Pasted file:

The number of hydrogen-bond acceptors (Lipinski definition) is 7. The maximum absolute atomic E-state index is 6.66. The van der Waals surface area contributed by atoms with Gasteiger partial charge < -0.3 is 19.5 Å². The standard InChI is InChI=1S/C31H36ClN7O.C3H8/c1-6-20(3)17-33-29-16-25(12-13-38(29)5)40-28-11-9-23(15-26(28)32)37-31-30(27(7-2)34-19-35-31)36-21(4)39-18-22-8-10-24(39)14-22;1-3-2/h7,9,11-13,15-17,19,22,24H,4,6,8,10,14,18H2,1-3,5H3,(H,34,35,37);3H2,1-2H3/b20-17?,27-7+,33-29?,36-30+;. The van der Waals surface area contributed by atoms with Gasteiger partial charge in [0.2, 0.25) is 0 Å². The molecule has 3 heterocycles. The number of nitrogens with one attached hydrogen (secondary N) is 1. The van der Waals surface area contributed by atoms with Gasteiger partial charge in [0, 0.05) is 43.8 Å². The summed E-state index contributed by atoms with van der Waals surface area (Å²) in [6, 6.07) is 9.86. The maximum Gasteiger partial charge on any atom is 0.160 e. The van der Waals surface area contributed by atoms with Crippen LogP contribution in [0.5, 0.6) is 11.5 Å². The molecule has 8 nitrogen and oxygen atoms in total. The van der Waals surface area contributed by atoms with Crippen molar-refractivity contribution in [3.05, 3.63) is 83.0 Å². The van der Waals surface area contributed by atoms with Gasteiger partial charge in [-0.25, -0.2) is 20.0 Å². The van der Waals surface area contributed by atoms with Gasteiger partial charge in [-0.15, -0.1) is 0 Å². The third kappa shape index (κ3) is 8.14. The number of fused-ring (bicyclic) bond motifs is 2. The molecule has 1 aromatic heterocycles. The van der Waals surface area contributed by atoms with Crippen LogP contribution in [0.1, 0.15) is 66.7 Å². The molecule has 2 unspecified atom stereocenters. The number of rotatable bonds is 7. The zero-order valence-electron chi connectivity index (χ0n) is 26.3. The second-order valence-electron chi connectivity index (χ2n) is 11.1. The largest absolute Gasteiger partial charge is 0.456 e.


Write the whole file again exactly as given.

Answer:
The number of hydrogen-bond acceptors (Lipinski definition) is 7. The maximum absolute atomic E-state index is 6.66. The van der Waals surface area contributed by atoms with Gasteiger partial charge < -0.3 is 19.5 Å². The standard InChI is InChI=1S/C31H36ClN7O.C3H8/c1-6-20(3)17-33-29-16-25(12-13-38(29)5)40-28-11-9-23(15-26(28)32)37-31-30(27(7-2)34-19-35-31)36-21(4)39-18-22-8-10-24(39)14-22;1-3-2/h7,9,11-13,15-17,19,22,24H,4,6,8,10,14,18H2,1-3,5H3,(H,34,35,37);3H2,1-2H3/b20-17?,27-7+,33-29?,36-30+;. The van der Waals surface area contributed by atoms with Gasteiger partial charge in [0.2, 0.25) is 0 Å². The molecule has 3 heterocycles. The number of nitrogens with one attached hydrogen (secondary N) is 1. The van der Waals surface area contributed by atoms with Gasteiger partial charge in [0, 0.05) is 43.8 Å². The summed E-state index contributed by atoms with van der Waals surface area (Å²) in [6, 6.07) is 9.86. The maximum Gasteiger partial charge on any atom is 0.160 e. The van der Waals surface area contributed by atoms with Crippen LogP contribution in [0.5, 0.6) is 11.5 Å². The molecule has 8 nitrogen and oxygen atoms in total. The van der Waals surface area contributed by atoms with Crippen molar-refractivity contribution in [3.05, 3.63) is 83.0 Å². The van der Waals surface area contributed by atoms with Gasteiger partial charge in [-0.25, -0.2) is 20.0 Å². The van der Waals surface area contributed by atoms with Gasteiger partial charge in [-0.15, -0.1) is 0 Å². The third kappa shape index (κ3) is 8.14. The number of fused-ring (bicyclic) bond motifs is 2. The molecule has 1 aromatic heterocycles. The van der Waals surface area contributed by atoms with Crippen LogP contribution in [0.1, 0.15) is 66.7 Å². The molecule has 2 unspecified atom stereocenters. The number of rotatable bonds is 7. The zero-order valence-electron chi connectivity index (χ0n) is 26.3. The second-order valence-electron chi connectivity index (χ2n) is 11.1. The largest absolute Gasteiger partial charge is 0.456 e.